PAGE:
In Spain almost no letters are sent. Before, forty years ago, each household received an average of 300 letters a year, something unthinkable today. You also don’t buy new encyclopedias, or rent movies from a video store. All this misses Pamela Paul, editor of the literary segment of the New York Times, who has just published the book ‘100 things we have lost with technology’.
Paul regrets in his essay (so far only available in English) that the internet has robbed us of contemplative moments, boredom, necessary for the development of our creativity, among other things.
Young people no longer know how to be bored
The generational difference is clear: the so-called ‘digital natives’, people who have grown up in the digital age, do not feel so much rejection towards the technologies and hyperconnectivity that prevails in our society.
This nostalgia for a disconnected past is not so pressing, although it exists in some respects, as the sociologist explained in La Ventana Iago Moreno, who with 23 years falls into this category of digital native.
Since we have internet, he believes, “we have gained good things and we have gained bad things, it is clear that we have lost that ability to disconnect and the peace that that gives, also the right to laziness and boredom from which the best ideas come out, in the end not everything is excitement and great moments ”.
The virus that (re) connected us
As a disadvantage, he agrees, “we have gained digital anxiety, a feeling of not being able to escape from that permanent connection but in the same way, by being connected we have also gained much more beautiful moments, especially during the pandemic.”
The 2020 coronavirus pandemic and its consequent confinement accelerated digitization in Spain by force, and also affected our personal use of technologies. The survey on equipment and use of information and communication technologies in homes of the National Institute of Statistics of this year, people between 17 and 74 years old mostly used instant messaging services, looking for information and making video calls, in that order.
“Hyperconnectivity generates anxiety,” Moreno points out, “but it also generates a feeling of closeness, which from lovers who live far away to older people in confinement produces a positive feeling.”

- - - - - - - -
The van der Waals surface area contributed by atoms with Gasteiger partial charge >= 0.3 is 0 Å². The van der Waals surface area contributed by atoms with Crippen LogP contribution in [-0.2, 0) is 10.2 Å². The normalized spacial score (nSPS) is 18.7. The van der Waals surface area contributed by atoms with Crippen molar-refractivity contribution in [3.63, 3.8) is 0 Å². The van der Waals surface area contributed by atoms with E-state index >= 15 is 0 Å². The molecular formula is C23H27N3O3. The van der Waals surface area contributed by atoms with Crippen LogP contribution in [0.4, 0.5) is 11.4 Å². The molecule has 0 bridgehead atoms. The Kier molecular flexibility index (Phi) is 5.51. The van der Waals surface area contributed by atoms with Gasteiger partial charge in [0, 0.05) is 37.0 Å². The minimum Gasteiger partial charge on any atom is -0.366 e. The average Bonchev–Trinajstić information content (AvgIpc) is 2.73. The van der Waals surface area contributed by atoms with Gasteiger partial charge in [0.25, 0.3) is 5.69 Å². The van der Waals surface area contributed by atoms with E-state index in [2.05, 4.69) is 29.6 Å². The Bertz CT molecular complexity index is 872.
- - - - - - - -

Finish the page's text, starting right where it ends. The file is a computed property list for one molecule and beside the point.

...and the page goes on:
Once the confinements were finished, in principle, a debate has been opened about hyperconnectivity in work environments as well. Since March of last year many people have been working, if not full time, several days a week from their homes. When your office is in the living room, where is the boundary between work and leisure?
Working from home is working 24 hours a day
“A few weeks ago in Portugal, legislation was passed that tried to regulate bosses being able to write to their employees outside of working hours, and it seems to me to be a very interesting topic,” says Moreno.
In Spain there is still no type of legislation like this: “The problem is that we do not feel legitimated to do so, these technologies have taken on a ubiquitous role in our lives and yet every time regulation is put on the table it seems that it is a totalitarian excess, there we would have a problem ”.
Candles or bulbs?
For the sociologist, this intergenerational conversation, which is good and necessary, can sometimes get “muddy and turn into a debate between electricity or candles”. Technology has brought many good things, and those that the New York Times editor says they have lost can, in many cases, coexist with their digital alternatives.
It is possible, for example, to send a postcard to your loved ones when you visit a new country, and at the same time receive their response with a thank you phone call, or even a message on your mobile.
While in the world 65,000 million messages are sent by WhatsApp every day, Pamela Paul and her husband will continue to send handwritten letters to their daughter, who has just started university in another city and, as the writer in El País said, her daughter will remain angry because this forces her to have to go to a post office.